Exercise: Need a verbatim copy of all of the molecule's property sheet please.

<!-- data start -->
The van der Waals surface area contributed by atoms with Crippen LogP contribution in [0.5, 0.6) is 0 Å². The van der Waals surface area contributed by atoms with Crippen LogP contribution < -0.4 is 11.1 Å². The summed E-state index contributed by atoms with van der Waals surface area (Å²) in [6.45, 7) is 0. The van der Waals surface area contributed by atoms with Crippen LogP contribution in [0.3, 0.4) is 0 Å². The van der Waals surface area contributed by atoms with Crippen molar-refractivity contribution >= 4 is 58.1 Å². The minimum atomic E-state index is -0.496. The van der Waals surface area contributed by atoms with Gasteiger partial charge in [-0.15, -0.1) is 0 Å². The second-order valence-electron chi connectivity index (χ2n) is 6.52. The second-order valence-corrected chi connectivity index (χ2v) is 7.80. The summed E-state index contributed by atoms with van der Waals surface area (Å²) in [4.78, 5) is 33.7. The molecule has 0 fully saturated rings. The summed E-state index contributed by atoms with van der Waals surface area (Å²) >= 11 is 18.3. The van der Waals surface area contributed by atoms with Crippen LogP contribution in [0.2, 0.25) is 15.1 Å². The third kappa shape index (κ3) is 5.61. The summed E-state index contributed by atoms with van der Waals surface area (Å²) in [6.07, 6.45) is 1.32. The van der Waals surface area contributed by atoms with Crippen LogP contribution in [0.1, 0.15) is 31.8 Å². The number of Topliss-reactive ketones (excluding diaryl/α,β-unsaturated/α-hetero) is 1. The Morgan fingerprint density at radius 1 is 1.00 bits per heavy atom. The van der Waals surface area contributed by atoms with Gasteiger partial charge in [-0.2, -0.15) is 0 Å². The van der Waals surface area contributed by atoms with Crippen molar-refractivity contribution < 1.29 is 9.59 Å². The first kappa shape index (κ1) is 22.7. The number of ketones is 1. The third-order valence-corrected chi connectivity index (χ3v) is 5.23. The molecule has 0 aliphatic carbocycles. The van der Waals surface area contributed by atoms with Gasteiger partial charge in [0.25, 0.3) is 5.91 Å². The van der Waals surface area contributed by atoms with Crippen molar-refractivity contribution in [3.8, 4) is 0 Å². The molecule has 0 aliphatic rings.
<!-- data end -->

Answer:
The van der Waals surface area contributed by atoms with Crippen LogP contribution in [0.5, 0.6) is 0 Å². The van der Waals surface area contributed by atoms with Crippen LogP contribution < -0.4 is 11.1 Å². The summed E-state index contributed by atoms with van der Waals surface area (Å²) in [6.45, 7) is 0. The van der Waals surface area contributed by atoms with Crippen LogP contribution in [0.3, 0.4) is 0 Å². The van der Waals surface area contributed by atoms with Crippen molar-refractivity contribution >= 4 is 58.1 Å². The minimum atomic E-state index is -0.496. The van der Waals surface area contributed by atoms with Gasteiger partial charge in [-0.15, -0.1) is 0 Å². The second-order valence-electron chi connectivity index (χ2n) is 6.52. The second-order valence-corrected chi connectivity index (χ2v) is 7.80. The summed E-state index contributed by atoms with van der Waals surface area (Å²) in [4.78, 5) is 33.7. The molecule has 0 fully saturated rings. The summed E-state index contributed by atoms with van der Waals surface area (Å²) >= 11 is 18.3. The van der Waals surface area contributed by atoms with Crippen LogP contribution in [0.2, 0.25) is 15.1 Å². The third kappa shape index (κ3) is 5.61. The summed E-state index contributed by atoms with van der Waals surface area (Å²) in [6.07, 6.45) is 1.32. The van der Waals surface area contributed by atoms with Crippen LogP contribution in [0.1, 0.15) is 31.8 Å². The number of Topliss-reactive ketones (excluding diaryl/α,β-unsaturated/α-hetero) is 1. The Morgan fingerprint density at radius 1 is 1.00 bits per heavy atom. The van der Waals surface area contributed by atoms with Gasteiger partial charge in [-0.2, -0.15) is 0 Å². The van der Waals surface area contributed by atoms with Crippen molar-refractivity contribution < 1.29 is 9.59 Å². The first kappa shape index (κ1) is 22.7. The number of ketones is 1. The third-order valence-corrected chi connectivity index (χ3v) is 5.23. The molecule has 0 aliphatic carbocycles. The van der Waals surface area contributed by atoms with Gasteiger partial charge in [0.25, 0.3) is 5.91 Å². The van der Waals surface area contributed by atoms with Crippen molar-refractivity contribution in [3.8, 4) is 0 Å². The molecule has 0 aliphatic rings.